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Going After Tax Deductions for Charity

Wednesday September 14th, 2011   •   Posted by Craig Eyermann at 2:30pm PDT   •  

In 2009, Americans reported nearly $34.9 billion worth of donations to private charities serving the public interest on their federal tax forms, as they claimed the federal government’s tax deduction for charitable contributions on their taxes.

Of all these donations, $19.14 billion, or 54.9%, were made by taxpayer households that reported $200,000 or more in annual income.

Amount of Tax Deductions for Charitable Contributions for Various Income Ranges, 2009

Needless to say, that’s a lot of money that President Barack Obama believes would be better spent by the U.S. government in the form of spending controlled by elected U.S. politicians who would receive political benefits from it, which is why the President has repeatedly proposed cutting or eliminating the charitable contribution tax deduction for Americans who earn high incomes, and now calls for it specifically to support his latest economic “stimulus” attempt: the American Jobs Act.

Prior to his new “jobs” initiative, the President most recently went after the charitable contribution tax deduction in his original budget proposal for the U.S. government’s 2012 fiscal year, which could limit the amount of a tax deduction for high income earners by up to 30%. Using the most recently available tax return data for 2009, the chart below shows the approximate distribution of charitable contributions by annual income along with the estimated impact of the President’s ambition

Approximate Aggregate Amount of Tax Deductions for Charity for Each $500 Increment of Income, 2009

Using 2009 data and assuming that if not for the tax deduction for charitable contributions that Americans earning high incomes would not be able to donate as much money to private charities, we estimate that the potential effect of the President’s FY2012 budget proposal would affect up to $1.9 billion of charitable contributions, or 5.4% of the total.

We also estimate that if the President’s proposed reduction of the tax deduction for charitable giving were extended to include the donations of taxpaying households with incomes above $200,000, the amount of charitable contributions that would be affected would grow to $5.4 billion, or 16.5% of all charitable contributions reported on 2009’s tax returns.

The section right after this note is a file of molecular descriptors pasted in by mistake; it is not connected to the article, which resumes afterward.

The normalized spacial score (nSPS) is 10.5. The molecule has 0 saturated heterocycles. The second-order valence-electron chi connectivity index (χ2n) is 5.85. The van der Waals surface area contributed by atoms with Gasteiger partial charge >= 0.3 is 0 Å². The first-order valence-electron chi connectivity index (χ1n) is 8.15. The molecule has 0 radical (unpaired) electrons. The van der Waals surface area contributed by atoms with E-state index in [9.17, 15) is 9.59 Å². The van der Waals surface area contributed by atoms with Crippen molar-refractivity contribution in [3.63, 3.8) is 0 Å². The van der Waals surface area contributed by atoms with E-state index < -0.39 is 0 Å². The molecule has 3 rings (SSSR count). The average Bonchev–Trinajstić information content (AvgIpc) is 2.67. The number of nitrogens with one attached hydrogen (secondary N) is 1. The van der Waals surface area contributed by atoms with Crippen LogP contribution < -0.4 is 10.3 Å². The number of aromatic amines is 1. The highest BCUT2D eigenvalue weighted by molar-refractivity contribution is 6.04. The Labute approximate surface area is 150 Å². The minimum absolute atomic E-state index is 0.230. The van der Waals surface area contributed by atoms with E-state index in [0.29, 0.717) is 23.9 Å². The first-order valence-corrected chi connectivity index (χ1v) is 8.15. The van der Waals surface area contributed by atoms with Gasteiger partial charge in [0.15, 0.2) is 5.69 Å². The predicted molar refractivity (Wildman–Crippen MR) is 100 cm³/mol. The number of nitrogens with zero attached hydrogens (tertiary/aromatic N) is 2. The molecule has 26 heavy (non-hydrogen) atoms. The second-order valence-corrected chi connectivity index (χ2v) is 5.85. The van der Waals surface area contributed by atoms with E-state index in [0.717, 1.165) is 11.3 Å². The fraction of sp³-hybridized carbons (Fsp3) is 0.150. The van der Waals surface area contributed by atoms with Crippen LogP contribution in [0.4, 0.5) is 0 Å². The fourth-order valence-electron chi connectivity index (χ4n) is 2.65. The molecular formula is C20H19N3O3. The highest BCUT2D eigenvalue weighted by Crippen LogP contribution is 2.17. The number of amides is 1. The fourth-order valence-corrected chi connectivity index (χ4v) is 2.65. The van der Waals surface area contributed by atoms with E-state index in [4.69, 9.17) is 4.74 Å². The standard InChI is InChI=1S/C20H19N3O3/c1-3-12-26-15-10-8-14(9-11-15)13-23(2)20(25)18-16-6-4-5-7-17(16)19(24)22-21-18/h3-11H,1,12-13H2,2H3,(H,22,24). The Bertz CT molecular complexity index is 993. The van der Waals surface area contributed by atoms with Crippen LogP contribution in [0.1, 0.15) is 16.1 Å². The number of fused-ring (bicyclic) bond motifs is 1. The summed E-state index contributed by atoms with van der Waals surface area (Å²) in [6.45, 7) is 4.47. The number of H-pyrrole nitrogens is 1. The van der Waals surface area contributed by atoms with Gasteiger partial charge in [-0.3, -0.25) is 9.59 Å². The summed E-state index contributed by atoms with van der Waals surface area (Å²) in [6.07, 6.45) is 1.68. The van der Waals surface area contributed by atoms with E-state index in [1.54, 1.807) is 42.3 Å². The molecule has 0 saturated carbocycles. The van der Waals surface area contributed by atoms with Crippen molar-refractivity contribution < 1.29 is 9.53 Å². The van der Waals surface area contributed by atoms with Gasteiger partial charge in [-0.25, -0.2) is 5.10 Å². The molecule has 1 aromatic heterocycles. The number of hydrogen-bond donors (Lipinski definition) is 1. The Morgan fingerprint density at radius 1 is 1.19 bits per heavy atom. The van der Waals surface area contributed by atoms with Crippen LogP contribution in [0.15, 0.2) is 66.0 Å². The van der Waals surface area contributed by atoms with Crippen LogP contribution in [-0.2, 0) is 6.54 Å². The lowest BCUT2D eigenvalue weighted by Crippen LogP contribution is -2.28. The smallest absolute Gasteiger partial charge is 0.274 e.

But that’s not the worse of it. There is a real human cost that would be borne by the President’s attempt to go after the wealthy by going after the tax deduction for charity.

Just consider what motivates these individuals’ giving (hint: it’s not getting a tax deduction – the tax deduction just allows them to do more than they could do otherwise!):

Frustrated with the sluggishness, or nonexistence, of medical research, Singh and a small band of wealthy parents whose children have serious illnesses are spending millions of dollars to fund drug development.

These benefactors include hedge-fund managers, private- equity investors and entrepreneurs, many of whom have made their fortunes on Wall Street. The principles they apply in their jobs — managing complicated tasks, making investments and expecting positive results — translate to their new endeavors, says Stacy Palmer, editor of the Chronicle of Philanthropy.

“Business executives have a better understanding of how markets work and have started to ask tougher questions,” Palmer says. Their goal: “Change the system and whatever is slowing it down.”

The new philanthropists are building on a foundation laid by well-known predecessors. John D. Rockefeller in 1901 formed the medical research institute that would become New York’s Rockefeller University after his grandson died of scarlet fever. Billionaire Michael Milken, who pioneered junk bonds, founded the Prostate Cancer Foundation and FasterCures, a think tank to speed progress toward cures in all medical fields.

Clearly, that kind of initiative comes too close to treading on the President’s turf because it fully exposes his own health care program’s shortcomings. After all, those foundations exist because the government either can’t or won’t adequately deal with the sickest Americans.

According to the CBO, roughly 25% of the charitable donations of the millionaires the President believes should be forced to pay more money to his U.S. government goes toward those kinds of health organizations.

Ultimately, the President’s jobs bill isn’t about getting the unemployed into jobs. It’s really about the raw exercise of power. It’s nothing less that the President’s attempt to put down the individuals who oppose the President’s worldview by keeping them from being able to use their own resources as they see fit to compete with it.

And that’s just too big a price to pay for “stimulus” jobs that just won’t last.

Data Source

Joint Committee on Taxation. JCS-3-10: Estimates of Federal Tax Expenditures for Fiscal Years 2010-2014. Table 3 – Distribution by Income Class of Selected Individual Tax Expenditure Items, at 2009 Rates and 2009 Income Levels. 21 December 2010.

Congressional Budget Office. Options for Changing the Tax Treatment of Charitable Giving. May 2011.

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September 2011